Global Fertility Chains: a feminist political economy of outsourced reproduction from Israel to Ukraine and Georgia

01 November 2019 → 31 October 2022
Research Foundation - Flanders (FWO)
Research disciplines
No data available
political economy reproductive bio-economy surrogacy egg donation reproductive labour commodity chains Israel Palestine Georgia Ukraine
Project description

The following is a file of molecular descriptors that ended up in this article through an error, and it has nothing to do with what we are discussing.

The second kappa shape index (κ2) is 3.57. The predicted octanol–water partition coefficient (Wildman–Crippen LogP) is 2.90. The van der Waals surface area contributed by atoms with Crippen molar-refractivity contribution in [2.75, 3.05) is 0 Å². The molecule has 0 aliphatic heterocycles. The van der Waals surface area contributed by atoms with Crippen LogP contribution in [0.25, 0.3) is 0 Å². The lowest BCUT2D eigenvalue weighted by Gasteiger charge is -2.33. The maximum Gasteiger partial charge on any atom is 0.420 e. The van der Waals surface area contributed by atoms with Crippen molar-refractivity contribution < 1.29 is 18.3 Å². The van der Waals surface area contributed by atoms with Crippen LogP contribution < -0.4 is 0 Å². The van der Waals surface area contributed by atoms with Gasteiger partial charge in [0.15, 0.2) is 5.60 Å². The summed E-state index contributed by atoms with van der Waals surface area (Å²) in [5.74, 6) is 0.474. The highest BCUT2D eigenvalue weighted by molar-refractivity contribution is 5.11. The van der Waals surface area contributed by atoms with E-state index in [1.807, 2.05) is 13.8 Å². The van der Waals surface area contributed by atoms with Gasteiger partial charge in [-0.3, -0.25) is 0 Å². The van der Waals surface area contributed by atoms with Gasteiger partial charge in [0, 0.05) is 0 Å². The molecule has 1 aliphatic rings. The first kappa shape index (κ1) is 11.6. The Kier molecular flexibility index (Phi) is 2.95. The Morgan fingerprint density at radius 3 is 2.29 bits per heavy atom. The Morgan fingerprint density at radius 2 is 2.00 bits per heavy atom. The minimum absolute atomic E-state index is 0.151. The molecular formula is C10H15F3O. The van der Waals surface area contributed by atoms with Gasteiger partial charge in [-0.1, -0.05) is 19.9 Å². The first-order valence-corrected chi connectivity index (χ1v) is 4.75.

In what is framed as a "new" kind of post-Fordist niche, called the reproductive bio-economy, organised around the flow of reproductive materials and organs, women are increasingly commercialising their bodies by working as oocyte vendors, surrogate mothers or tissue providers. There is fundamental disagreement among scholars and policy makers on how the bio-economy should be analysed and organised. Market critics propose a gift economy based on altruistic donations, while market proponents encourage the commercialisation of reproductive tissues and services.This research addresses and moves beyond the conflicting terms in which the debate has been framed by foregrounding a feminist political economy perspective of global fertility chains. It empirically investigates how value is created and value creation is governed in the global fertility industry, by exploring the gendered and racialised ways in which reproductive tissues and labour move in and out of a commodity state as they move throughout the value chain. By ethnographically mapping the shifting regimes of labour and property in one specific fertility chain that is becoming increasingly popular, i.e. between Israel, Ukraine (oocyte vending) and Georgia (surrogacy), it will unpack the volatile boundaries between gift and commodity, value and waste, labour and donation, appropriation and exploitation in order to propose alternative and more emancipatory ways of analysing and configuring the bio-economy.